5. Take a tip from the 18th century. You know you it's hot in New York when you appreciate the humid, smelly yet a-few-degrees-cooler air that flows off an incoming subway train. However, it's best not to be at the mercy of the heat - take matters into your own manos and buy a hand fan. Y'know, that old-fashioned kind that folds up, Asian-style. This $2 thing of wonder will help you brave the most humid of days, sunshine and sticky subway trains and all. And you'll look fashionable doing it. Many times I've whipped out my fan under the shadow of a large, imposing, 150-year-old building and wondered how many women have stood at this precise place, fanning themselves from the heat. And they didn't have A/C to hide in either.
  6. 24 hours...where? They say this is the city that never sleeps. It sleeps alright. Stores might stay a bit later than most cities (allowing people who get off of work at 6 to walk/subway their way over for some last-minute errand-running) and public transit runs all day long (with limitations at night). There's a 24-hour FedEx Kinko's on the aforementioned 59th Columbus Circle, the Duane Reade pharmacy line (on practically every streetcorner known) has some 24-hour stores, and (GLORY OF GLORIES) there is a 24-hour Post Office where one can check PO Boxes, mail and buy stamps (yes, there will be a live person there 24 hours a day). Some coffee houses are 24 hours, and at least a few Starbucks in the Times Square midtown area are open until 1:30am. So, it's the city that gets tired at 2am and takes a cat nap until 6am, basically.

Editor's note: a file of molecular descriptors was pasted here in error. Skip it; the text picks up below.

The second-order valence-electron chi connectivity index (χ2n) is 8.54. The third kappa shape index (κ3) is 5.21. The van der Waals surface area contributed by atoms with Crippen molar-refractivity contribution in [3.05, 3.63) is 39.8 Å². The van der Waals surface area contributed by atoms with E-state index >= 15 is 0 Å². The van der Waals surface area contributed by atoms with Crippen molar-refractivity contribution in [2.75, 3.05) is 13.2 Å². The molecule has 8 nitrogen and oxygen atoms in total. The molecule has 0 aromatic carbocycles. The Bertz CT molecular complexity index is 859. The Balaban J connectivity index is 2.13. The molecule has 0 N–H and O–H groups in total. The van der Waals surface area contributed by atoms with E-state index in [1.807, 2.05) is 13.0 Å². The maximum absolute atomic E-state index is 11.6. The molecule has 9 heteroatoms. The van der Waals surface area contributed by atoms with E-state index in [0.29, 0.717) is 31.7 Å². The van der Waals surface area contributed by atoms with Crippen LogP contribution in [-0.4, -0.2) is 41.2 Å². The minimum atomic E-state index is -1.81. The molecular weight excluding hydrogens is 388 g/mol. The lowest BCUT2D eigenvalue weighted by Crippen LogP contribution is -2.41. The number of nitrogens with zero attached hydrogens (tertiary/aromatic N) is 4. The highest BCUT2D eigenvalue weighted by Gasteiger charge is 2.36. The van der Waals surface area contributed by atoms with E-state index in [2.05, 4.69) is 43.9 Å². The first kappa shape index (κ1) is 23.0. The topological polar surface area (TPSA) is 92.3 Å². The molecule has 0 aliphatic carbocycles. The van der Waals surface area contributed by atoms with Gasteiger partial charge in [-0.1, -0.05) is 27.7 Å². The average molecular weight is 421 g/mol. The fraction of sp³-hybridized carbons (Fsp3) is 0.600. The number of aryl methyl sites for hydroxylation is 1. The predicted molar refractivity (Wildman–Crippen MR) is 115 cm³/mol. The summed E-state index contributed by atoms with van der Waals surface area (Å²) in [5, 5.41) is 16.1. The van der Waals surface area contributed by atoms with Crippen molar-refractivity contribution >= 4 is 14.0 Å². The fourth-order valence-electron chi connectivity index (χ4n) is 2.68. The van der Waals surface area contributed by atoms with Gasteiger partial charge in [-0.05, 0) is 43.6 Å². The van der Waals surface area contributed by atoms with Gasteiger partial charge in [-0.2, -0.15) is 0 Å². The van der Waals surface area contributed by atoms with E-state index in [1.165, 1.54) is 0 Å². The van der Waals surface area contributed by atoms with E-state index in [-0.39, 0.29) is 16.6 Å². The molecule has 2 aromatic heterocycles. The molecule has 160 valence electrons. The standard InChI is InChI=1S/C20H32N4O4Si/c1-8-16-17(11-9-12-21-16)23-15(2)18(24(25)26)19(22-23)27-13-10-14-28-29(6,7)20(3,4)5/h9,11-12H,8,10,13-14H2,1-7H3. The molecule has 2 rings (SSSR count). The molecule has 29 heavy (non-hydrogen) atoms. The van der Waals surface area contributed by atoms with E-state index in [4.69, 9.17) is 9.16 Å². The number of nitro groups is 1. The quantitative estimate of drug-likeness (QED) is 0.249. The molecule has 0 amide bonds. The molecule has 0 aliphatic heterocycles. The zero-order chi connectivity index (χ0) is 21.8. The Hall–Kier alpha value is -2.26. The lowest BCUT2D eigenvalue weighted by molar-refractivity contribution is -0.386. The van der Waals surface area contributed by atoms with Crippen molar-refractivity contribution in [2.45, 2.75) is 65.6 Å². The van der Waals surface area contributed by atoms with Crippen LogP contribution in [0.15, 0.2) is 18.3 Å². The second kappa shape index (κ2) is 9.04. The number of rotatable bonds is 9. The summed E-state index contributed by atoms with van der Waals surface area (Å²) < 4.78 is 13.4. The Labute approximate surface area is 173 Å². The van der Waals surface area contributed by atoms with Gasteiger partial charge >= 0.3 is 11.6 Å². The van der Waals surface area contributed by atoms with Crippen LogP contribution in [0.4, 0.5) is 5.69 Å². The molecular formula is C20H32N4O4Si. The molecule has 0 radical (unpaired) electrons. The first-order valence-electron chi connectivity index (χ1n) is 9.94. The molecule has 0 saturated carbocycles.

7. Pack light or on wheels. Make sure when you walk out the door that you're not carrying much. Learn to let go of the tiny things in life that add up to an extra 10 or 20 pounds on your shoulders. You don't need to bring that book you *might* read when you already are bringing one you *know* you'll read. Or, put those in a wheeling bag. Or buy the audio book and listen to your iPod. Your shoulders want to feel as lightly weighted down as possible.
  8. Speaking of iPods...Get Canned. The noise of the subway will likely drown out any low frequencies coming in through your earbuds, and no volume control I've seen can force the sound into my ears loud enough...without the use of noise-reducing cans like the ones sold by SkullCandy. There may be a bit of sweat accumulating around your ears while you wear 'em, but when they're covered you'll be able to actually hear the NPR interviews you so diligently downloaded via iTunes this morning.

    That's a short list of what can be much longer as I continue to live here. I know I sound like a magazine article writer (hey, TimeOutNY - you hirin'?) but these are ultimate truths that cannot in any way be argued against. And I'm a New Yorker now (?) so I should know.


Jeffrey said...

You have learned much in a short time...

ThePete said...

New York does that to us. To function at all, ya kinda gotta hit the ground running.

Great post, by the way!! ^_^